Posted by AzBlueMeanie:
When Tea-Publicans aren't targeting actual Mexicans with anti-immigrant legislation, they are targeting Mexican gray wolves for extinction. The Arizona Republic in a editorial opinion writes today, Stop targeting wolves, senator:
It’s a victory for our shared national values, which are expressed in the Endangered Species Act.
OK. Enough savoring. Now, back to a reality.
Lobos remain perilously close to extinction’s cliff, and Arizona’s Legislature is poised to give them a shove over the edge.
The Senate Government and Environment Committee approved three measures this week aimed at wolf reintroduction like a bullet to the brain.
SB 1211 would allow the Arizona Department of Agriculture or ranchers to kill wolves suspected of eating beef without fear of federal prosecution — an amnesty from federal law that Arizona lacks the authority to grant.
SB 1212 appropriates $250,000 from the general fund “for litigation expenses.” That’ll come in handy.
A resolution, SCR 1006, calls for shifting management of this endangered species from federal to state control and focusing reintroduction efforts on the mountains of Mexico. Because, of course, Arizona can dictate to the governments of two nations.
These measures are championed by Republican Sen. Gail Griffin. All passed the committee on party-line votes.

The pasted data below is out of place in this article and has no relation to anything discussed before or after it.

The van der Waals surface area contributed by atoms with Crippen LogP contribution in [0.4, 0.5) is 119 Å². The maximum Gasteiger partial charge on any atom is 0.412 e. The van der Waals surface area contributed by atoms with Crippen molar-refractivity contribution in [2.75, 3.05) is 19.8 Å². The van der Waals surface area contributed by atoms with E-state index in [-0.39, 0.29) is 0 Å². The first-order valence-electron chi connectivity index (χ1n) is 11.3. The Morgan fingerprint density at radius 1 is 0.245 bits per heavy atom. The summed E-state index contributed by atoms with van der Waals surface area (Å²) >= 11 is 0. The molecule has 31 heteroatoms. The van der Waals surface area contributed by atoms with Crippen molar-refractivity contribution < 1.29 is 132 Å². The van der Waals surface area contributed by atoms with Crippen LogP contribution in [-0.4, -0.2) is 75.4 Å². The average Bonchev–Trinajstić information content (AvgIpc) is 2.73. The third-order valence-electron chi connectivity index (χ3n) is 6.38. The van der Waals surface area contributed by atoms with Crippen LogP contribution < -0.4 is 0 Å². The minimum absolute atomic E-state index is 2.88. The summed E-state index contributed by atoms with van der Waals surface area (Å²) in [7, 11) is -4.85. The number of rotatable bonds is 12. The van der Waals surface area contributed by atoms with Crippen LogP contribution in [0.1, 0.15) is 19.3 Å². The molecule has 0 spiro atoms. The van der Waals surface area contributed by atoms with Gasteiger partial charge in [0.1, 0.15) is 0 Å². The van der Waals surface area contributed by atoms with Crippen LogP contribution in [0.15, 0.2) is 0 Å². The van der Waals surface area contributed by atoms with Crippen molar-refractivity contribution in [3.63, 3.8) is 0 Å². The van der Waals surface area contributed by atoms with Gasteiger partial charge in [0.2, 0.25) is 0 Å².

Instead of trying to undermine reintroduction that began in 1998, the focus should be on finding ways for wolves and public-land ranchers to co-exist.
Such a peace plan exists. Lawmakers heard about it at the hearing — right before voting to approve the anti-wolf, anti-federal government stuff.
Craig Miller of the Defenders of Wildlife told the committee his group is working with ranchers on a “payment for presence” plan that would compensate ranchers just for tolerating wolves on the land. That’s in addition to long-standing programs to compensate ranchers for cattle lost to wolves.
The reintroduction effort has been sensitive — some say overly sensitive — to the concerns of ranchers, and some ranchers accept that they don’t have exclusive rights to the public land they lease. Some remain viscerally opposed to wolves.
The narrow views of the anti-lobo ranchers are at the heart of this legislative assault. Testimony in favor of the measures included anecdotes dating to the first release of wolves 16 years ago as evidence of the need for legislative action. Times change, people. Let’s move on.
This legislative “fix” is ostensibly because ranchers can hunt down and kill bears or mountain lions they suspect of killing livestock, but they can’t do that with federally protected wolves. Of course not. Bears and lions are plentiful. Wolves are an endangered species.
Support for the legislation is couched in talk about protecting ranchers from the costly effects of a federal program. But the hard truth is these ranchers likely wouldn’t have ranches if they weren’t using federal land.
Blaming the federal government is an easy sell in this state. When it comes to the wolf-reintroduction program, it’s too easy.
We are all Americans, after all, and we all benefit from efforts to restore and preserve the magnificent wild places and creatures that enrich our state and our nation.